Thursday, December 8, 2011

Howl's Moving Castle

Howl's Moving Castle (Castle, #1)Howl’s Moving Castle – Diana Wynne Jones
Evan’s ESS = 8 out of 10
Erin’s ESS =  out of 10
Content = PG (Minor Adult Content, Name Calling, Mild Violence, Premature Aging, Relentless Scarecrows)

“If I give you a hint and tell you it’s a hint, it will be information, and I’m not allowed to give that.”

“I assure you, my friends, I am cone sold stober.”

“You have no right to make jigsaws of people.”

Why: Rarely do we include three quotes in one review, although rarely have so many good lines appeared in one book. It was literally impossible to pick one... or even two.

Just as Sophie Hatter (no relation to the gentleman from Alice in Wonderland) has resigned herself to an uneventful career as hat maker, something remarkable happens. A surprise visit from the Witch of the Waste leaves Sophie transformed into an arthritic, old woman. On a whim, she decides to seek help at the infamous moving castle on the edge of town. What our young... er old heroine finds behind the castle door is nothing close to what she expected, although maybe that’s a good thing. Or is it...

The primary reason this novel works so well is the brilliant array of characters. Howl himself is probably best described by manipulating the lyrics to the chorus of a popular song:


He’s hot then he’s cold.
He’s yes then he’s no.
He’s in and he’s out.
He’s up and he’s down.

In the highly unlikely case that the previous illustration missed its mark, we’ll just say his personality is all over the map and super fun to read about! Furthermore, many of the characters in this novel are delightfully unique, yet provided a nice balance when all their eccentricities were displayed together.

The setting was vivid and easily a top destination place for our next vacation. The town of Market Chippings felt right out of a fairy tale and Howl’s moving castle was filled with surprises (and a fair amount of bedlam). Honestly, it would take an entire book to explore all the various aspects of the castle. For instance, the front door has the ability to open in 4 different locations. There are also some really impressive inventions around the castle, like seven league books, which allow the wearer to walk 21 miles with each step.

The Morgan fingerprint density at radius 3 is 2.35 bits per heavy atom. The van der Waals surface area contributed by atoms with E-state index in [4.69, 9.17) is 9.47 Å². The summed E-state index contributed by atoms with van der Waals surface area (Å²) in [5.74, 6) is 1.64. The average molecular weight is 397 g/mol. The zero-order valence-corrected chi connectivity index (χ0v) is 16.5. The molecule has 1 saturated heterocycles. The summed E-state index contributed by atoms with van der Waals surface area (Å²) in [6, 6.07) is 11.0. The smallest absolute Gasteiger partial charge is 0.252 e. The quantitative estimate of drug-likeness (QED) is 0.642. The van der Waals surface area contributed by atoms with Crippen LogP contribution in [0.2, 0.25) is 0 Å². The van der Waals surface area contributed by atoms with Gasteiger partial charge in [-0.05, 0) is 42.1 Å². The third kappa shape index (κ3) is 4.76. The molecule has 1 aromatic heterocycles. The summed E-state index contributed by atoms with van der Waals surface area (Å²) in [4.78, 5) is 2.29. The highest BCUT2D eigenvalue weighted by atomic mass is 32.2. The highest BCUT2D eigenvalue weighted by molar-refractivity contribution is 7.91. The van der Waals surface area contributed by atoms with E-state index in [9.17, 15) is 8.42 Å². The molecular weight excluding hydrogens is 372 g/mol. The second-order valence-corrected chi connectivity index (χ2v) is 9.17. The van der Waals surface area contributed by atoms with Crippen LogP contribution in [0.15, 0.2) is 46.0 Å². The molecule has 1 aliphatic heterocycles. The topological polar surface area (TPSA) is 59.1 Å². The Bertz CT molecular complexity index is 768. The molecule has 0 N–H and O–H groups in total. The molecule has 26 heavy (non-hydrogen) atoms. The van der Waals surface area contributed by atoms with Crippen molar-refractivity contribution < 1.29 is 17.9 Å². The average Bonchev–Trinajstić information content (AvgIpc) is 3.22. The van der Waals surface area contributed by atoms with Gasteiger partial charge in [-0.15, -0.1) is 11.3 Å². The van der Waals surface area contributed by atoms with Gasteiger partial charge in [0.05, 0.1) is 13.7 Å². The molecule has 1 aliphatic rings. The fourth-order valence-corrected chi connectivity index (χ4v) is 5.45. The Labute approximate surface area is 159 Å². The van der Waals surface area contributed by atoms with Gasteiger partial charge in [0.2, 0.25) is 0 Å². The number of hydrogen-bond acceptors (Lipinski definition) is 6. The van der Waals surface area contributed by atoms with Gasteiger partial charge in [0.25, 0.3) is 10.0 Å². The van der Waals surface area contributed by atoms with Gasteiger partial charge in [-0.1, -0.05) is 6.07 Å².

Overall, Howl’s Moving Castle was an easy and enjoyable read. The plot kept us guessing and the dialogue kept us laughing. However... the Academy Award nominated movie left much to be desired. Admittedly, we fell asleep shortly after the scarecrow part, so maybe things improved. We’re going to need some quality persuading to give it a second try...


  1. *gasp* How could you not love a Miyazaki film?!

    I really, really love both the book and the film and have a mild obsession with it. I've actually got the graphic novel (made from movie stills) in Japanese, so I'll probably never be able to read it fluently (and without my handy dictionary) but I couldn't not have it!

  2. I loved this book sooo much! While I'm a huge Miyazaki fan, I agree with your sentiments about the film. I think if I had given myself time between reading the book and watching the movie I would have liked the film more. Great review!

  3. Kayleigh,
    Fine... I'll give the movie a second go. Maybe I was in a bad mood or extra sleepy.

    I really did enjoy the book. I've heard there are 2 more books in the series. Both will be high on my 2012 reading list!

  4. I have a blind spot when it comes to Miyazaki films, he could animate TV static and I'd love it and watch it over and over again! Well, that's a little extreme but what I'm trying to say is if you didn't like the film, don't take my gushy love letter to Miyazaki as anything other than what it is! Unless you really do want to rewatch it, then definitely do give it a go.

    Also, the other books in the series are a lot of fun (and definitely worth a read) but don't come close to the marvelousness (is that a word?!) of the original.